Previous authors have reported that males are most commonly involved in RTA. ,, This is similar to the predominantly young male population found in our study. Fasola et al studied the trend of maxillofacial injuries and related the recent tendency of equal male: female injury ratio to an increasing percentage of women in the workforce. It is interesting to note that no female driver was recorded in our study for motor vehicle and motorcycle related accidents, and this is likely due to cultural factors particularly in the riding of motorcycles. However, the low incidence of females in our study, especially in MCRTA, may be unique to Nigeria and perhaps other African countries, as anecdotal evidence suggests that it is frowned upon for women to ride motorcycles, and in fact female passengers on motorcycles are discouraged. Fallout of this is that no female motorcyclist driver was recorded.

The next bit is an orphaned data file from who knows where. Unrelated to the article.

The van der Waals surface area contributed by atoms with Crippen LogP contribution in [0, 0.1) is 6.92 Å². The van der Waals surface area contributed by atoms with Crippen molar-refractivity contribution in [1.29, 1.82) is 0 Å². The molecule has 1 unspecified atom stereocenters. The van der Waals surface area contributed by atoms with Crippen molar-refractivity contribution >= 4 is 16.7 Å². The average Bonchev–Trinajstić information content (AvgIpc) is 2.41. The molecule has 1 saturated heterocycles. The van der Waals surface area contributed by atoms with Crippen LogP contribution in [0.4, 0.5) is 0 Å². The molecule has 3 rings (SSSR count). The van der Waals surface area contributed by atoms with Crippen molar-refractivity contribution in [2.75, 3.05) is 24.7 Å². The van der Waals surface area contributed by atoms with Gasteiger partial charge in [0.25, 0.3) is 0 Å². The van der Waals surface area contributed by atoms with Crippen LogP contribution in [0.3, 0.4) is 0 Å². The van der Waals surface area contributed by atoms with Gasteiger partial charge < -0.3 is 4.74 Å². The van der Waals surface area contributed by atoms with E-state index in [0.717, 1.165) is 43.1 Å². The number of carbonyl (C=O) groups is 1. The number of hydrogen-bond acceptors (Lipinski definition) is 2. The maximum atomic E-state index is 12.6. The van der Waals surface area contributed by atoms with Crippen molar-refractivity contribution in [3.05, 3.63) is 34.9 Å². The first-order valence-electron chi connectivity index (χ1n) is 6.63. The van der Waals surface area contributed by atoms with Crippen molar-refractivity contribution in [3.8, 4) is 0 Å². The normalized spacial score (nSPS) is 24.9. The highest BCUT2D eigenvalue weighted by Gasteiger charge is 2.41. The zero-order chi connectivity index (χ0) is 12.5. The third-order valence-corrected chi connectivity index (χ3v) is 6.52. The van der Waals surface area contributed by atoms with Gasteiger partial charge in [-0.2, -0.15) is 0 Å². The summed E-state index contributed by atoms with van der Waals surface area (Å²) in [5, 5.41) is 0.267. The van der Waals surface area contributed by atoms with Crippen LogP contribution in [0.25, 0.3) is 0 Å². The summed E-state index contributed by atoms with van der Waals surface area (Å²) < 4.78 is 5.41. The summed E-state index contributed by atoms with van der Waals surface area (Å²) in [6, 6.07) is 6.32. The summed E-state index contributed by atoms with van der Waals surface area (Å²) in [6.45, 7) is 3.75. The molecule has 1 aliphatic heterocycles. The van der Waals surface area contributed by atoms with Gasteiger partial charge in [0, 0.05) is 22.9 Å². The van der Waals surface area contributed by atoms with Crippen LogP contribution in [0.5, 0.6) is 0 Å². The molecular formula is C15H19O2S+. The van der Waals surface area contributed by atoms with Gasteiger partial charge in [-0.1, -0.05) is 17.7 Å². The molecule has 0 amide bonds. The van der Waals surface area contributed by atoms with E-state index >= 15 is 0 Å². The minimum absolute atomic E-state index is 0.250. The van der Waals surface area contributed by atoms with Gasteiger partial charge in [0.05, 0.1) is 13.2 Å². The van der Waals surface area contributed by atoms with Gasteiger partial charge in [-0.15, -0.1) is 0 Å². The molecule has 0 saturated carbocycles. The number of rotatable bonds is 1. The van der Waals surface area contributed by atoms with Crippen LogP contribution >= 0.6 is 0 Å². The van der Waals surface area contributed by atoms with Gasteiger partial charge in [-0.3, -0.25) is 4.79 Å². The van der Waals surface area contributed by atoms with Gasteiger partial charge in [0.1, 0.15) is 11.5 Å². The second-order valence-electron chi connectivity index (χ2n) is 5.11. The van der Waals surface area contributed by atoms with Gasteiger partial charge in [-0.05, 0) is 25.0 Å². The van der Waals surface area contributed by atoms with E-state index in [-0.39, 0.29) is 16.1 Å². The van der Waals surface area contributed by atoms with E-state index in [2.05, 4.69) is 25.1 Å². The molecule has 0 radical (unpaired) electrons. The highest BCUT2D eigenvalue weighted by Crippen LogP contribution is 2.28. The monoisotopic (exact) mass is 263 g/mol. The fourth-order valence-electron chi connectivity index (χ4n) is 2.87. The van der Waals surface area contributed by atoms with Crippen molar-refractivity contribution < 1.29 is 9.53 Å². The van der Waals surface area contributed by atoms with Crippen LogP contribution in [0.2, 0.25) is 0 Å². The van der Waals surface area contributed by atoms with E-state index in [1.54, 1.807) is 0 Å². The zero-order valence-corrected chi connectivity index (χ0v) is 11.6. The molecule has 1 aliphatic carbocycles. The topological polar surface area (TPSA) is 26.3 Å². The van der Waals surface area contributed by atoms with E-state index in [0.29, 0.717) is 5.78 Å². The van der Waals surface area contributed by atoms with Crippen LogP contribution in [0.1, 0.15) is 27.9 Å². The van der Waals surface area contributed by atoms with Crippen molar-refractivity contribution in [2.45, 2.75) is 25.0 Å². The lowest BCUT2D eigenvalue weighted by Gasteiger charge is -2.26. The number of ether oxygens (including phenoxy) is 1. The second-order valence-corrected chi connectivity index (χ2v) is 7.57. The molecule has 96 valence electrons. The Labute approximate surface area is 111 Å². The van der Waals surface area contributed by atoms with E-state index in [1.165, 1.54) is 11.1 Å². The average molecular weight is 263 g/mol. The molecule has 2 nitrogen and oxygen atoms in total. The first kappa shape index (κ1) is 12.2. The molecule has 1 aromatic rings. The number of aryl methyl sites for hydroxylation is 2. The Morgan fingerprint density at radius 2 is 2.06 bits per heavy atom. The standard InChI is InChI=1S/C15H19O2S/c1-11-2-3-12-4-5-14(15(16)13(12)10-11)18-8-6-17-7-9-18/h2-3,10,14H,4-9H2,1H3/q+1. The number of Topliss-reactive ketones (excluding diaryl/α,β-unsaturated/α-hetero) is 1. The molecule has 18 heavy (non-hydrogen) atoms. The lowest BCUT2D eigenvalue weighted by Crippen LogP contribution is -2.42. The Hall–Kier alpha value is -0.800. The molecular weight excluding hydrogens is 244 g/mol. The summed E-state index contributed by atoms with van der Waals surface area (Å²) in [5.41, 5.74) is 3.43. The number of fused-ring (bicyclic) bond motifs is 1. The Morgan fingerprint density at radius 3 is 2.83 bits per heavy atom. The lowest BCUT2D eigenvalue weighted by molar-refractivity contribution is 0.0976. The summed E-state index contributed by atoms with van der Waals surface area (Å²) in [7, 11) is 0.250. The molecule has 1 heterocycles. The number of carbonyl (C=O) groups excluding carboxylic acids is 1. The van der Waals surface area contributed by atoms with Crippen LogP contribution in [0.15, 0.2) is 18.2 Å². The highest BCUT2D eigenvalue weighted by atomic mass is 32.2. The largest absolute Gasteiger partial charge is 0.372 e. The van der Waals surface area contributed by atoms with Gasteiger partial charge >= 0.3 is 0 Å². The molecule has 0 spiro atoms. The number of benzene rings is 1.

The pattern, incidence and severity of RTA vary according to the vehicle or mode of transportation prevalent in the region in which the study was conducted. About one third to half of all victims of cycling accidents in developing countries sustain some degree of trauma to the head and face.  Furthermore, in crashes between motorcycles and cars, the motorcyclist and his passengers are more prone to injury than the motor vehicle occupants.  In Japan, Iida and Matsuya  found bicycle related accidents to be more common amongst children while motorcycle related injuries were most frequent in the adult population. In South Africa van As et al recorded a higher incidence of car related facial injuries amongst children even though most victims were pedestrians. It is believed that high incidence of motorcycle related injuries is confined to the developing world as people in more developed nations mainly use cars as a result of increased wealth of the populace.  This observation is supported by Van Beek and Merrkx  who recorded a decrease in motorcycle related facial injury following improved socioeconomic conditions. In evaluating the relationship of position of the patient in the vehicle involved in RTA to the type of fracture in this study, all fracture groups showed higher incidence in motor vehicle and motorcycle passengers. However, this was not statistically significant, thus implying an almost equal risk to drivers and passengers in this environment. This is in contrast to the work of Haug et al who showed that the position of the patient in the vehicle determined severity of injury. The findings in this study may be related to the non-compliance with safety regulations vis a vis helmets for motorcyclists and their passengers and seat belt use for motor vehicle occupants.